The relation between social behavior and social goals/motivation for high status children
Quintrell, Elisabeth Anne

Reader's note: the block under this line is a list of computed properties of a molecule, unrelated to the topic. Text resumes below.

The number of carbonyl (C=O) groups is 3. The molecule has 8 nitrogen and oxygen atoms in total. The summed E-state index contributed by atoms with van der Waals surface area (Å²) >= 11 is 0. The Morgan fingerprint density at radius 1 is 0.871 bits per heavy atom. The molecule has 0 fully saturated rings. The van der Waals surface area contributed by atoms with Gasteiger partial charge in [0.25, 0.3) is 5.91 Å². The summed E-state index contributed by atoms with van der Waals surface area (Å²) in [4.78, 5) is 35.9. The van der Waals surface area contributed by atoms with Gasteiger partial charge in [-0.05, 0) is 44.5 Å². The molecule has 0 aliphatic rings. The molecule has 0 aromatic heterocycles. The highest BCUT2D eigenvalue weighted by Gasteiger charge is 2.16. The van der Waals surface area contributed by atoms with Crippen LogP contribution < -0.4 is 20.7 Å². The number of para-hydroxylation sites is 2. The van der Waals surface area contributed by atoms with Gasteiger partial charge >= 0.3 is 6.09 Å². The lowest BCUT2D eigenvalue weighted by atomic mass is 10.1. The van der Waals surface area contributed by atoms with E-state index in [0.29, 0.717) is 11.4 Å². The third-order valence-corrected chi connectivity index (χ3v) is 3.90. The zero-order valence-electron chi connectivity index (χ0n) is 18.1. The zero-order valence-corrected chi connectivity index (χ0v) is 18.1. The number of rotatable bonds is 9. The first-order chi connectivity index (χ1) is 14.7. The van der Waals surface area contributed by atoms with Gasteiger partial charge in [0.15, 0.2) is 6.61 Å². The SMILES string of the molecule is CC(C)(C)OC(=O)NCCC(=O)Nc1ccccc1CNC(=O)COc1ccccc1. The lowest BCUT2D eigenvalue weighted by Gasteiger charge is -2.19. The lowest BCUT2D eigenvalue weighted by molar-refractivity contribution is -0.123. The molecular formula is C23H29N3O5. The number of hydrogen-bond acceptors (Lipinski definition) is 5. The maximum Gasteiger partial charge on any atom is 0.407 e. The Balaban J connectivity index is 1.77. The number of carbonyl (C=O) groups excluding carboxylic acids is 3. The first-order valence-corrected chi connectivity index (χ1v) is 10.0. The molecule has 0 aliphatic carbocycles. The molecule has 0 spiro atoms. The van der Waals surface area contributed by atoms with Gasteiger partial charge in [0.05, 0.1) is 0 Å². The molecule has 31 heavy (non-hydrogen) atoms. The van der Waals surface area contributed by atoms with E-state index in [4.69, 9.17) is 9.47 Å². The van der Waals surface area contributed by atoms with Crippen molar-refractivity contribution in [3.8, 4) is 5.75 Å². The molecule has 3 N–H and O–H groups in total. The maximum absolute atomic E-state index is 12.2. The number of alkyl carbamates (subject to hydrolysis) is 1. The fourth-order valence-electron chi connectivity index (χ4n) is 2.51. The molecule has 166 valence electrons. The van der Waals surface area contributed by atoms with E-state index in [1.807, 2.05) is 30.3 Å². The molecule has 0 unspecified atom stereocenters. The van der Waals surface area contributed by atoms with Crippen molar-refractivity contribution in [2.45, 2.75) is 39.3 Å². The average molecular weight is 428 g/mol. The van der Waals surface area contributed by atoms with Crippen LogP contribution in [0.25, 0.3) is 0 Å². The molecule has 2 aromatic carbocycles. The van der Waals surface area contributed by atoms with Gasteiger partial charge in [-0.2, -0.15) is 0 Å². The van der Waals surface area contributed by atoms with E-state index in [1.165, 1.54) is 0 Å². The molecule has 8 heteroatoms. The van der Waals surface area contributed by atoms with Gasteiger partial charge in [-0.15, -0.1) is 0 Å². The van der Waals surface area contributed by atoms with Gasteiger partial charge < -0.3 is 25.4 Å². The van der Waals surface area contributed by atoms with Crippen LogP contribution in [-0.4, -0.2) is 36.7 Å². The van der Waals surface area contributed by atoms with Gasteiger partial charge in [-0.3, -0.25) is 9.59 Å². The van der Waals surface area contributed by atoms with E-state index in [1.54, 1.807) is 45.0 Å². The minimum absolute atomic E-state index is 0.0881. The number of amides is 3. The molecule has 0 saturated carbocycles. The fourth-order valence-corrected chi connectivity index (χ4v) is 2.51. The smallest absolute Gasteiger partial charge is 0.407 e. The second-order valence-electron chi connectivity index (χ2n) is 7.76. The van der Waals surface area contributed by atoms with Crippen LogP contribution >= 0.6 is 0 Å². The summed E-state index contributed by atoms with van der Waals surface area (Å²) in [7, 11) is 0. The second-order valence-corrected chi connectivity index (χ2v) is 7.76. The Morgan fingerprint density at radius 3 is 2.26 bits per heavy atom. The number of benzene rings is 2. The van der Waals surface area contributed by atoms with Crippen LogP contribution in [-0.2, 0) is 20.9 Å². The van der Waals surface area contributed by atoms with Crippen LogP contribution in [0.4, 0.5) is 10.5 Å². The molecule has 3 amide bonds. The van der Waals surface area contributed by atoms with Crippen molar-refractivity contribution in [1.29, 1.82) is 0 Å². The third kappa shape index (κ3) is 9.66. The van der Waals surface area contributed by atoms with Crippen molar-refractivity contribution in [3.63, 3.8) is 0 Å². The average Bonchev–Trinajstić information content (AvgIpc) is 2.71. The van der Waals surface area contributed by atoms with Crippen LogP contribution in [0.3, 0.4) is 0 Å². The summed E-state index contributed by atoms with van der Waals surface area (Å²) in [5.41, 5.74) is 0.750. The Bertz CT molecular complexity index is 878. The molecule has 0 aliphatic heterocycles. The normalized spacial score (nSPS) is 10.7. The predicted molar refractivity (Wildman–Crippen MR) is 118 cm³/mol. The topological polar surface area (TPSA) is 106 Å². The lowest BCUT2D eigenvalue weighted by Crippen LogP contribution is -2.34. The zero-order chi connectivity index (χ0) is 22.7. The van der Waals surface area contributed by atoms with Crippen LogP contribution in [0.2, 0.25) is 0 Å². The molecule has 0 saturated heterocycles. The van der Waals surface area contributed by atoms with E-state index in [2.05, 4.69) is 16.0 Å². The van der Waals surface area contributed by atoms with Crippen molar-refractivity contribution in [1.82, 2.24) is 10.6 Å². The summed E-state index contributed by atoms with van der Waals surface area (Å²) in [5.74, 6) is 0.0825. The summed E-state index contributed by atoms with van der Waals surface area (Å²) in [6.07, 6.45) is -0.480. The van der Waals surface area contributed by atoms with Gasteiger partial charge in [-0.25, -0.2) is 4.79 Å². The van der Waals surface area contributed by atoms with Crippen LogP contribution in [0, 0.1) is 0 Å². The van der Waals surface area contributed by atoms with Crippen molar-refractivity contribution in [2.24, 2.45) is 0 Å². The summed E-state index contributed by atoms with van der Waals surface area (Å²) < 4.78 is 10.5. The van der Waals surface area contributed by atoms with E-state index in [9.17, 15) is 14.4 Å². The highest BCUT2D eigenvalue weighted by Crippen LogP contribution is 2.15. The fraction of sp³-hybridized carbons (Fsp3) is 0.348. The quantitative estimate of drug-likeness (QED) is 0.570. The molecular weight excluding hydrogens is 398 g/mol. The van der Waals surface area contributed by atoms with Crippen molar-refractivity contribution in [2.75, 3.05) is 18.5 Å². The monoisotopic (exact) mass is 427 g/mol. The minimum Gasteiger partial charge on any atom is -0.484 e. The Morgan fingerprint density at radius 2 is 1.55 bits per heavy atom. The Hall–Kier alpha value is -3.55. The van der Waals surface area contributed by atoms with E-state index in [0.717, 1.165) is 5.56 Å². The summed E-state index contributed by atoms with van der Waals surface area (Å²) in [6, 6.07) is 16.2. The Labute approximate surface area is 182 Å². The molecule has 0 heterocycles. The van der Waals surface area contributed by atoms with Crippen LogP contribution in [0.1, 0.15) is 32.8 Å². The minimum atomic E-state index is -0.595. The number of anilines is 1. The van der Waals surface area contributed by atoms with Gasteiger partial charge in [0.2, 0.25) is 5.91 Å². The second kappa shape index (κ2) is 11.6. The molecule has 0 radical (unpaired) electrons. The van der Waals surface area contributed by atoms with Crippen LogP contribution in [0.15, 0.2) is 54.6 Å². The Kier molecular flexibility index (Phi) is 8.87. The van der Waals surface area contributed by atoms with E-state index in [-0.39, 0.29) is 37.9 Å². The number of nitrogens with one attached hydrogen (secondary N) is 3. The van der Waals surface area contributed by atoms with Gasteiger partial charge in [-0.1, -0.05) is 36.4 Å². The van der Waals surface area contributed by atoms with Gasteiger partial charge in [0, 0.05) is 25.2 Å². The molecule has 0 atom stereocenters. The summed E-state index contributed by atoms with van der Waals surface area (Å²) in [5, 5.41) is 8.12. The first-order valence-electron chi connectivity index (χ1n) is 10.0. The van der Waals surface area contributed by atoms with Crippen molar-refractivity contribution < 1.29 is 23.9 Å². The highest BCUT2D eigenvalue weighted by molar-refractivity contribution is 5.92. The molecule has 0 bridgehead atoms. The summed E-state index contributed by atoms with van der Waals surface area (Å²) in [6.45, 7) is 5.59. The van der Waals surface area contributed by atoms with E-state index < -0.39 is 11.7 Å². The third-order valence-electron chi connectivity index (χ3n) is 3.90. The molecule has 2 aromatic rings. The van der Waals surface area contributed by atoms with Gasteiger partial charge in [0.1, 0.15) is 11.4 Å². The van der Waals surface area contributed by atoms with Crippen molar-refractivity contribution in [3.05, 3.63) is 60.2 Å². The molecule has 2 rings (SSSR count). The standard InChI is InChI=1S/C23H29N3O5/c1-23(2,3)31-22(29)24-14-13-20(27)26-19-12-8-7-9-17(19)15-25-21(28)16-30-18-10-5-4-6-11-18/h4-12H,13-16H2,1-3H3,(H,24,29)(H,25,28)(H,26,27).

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The aim of the current study was to build on past research to determine whether goals predict social behavior for high status children and the mean differences in levels of specific goals/motivations among high status groups. Our study was able to examine these variables with a new perspective with the inclusion of multiple forms of aggression (verbal social, nonverbal social, and overt) as well as prosocial behavior, and two similar but distinct scales of social goals (Affective/Instrumental) and social motivations (Need to Belong/Need to Dominate). Participants consisted of 473 4th and 5th graders (52% girls; mean age 11.08 years; 54% White, 43% African American/Black, and 3% Other) in a rural school district in the Southeastern United States. Participants completed peer and self-nominated measures on social status, social behavior, and social goals. Analyses were conducted by gender. Contrary to expectations, high status groups did not differ on social goals and social motivations. Results indicated that the effect of goals were not as strong once status group was known. Affective goals appear to matter more for girls, especially in the case of overt aggression and prosocial behaviors, yet neither Instrumental nor Affective friendship goals predicted social behaviors for boys. A Need to Dominate was found to be a significant predictor of three types of aggression for high status boys, and verbal social aggression and prosocial behavior for high status girls. Need to Belong negatively predicted overt aggression for girls. Our study suggests that among high status groups, friendship goals are most predictive of behavior for girls, even after knowing the specific status group to which a high status child belongs. Dominance motivation, however, is a powerful predictor of social behavior for high status children of both genders.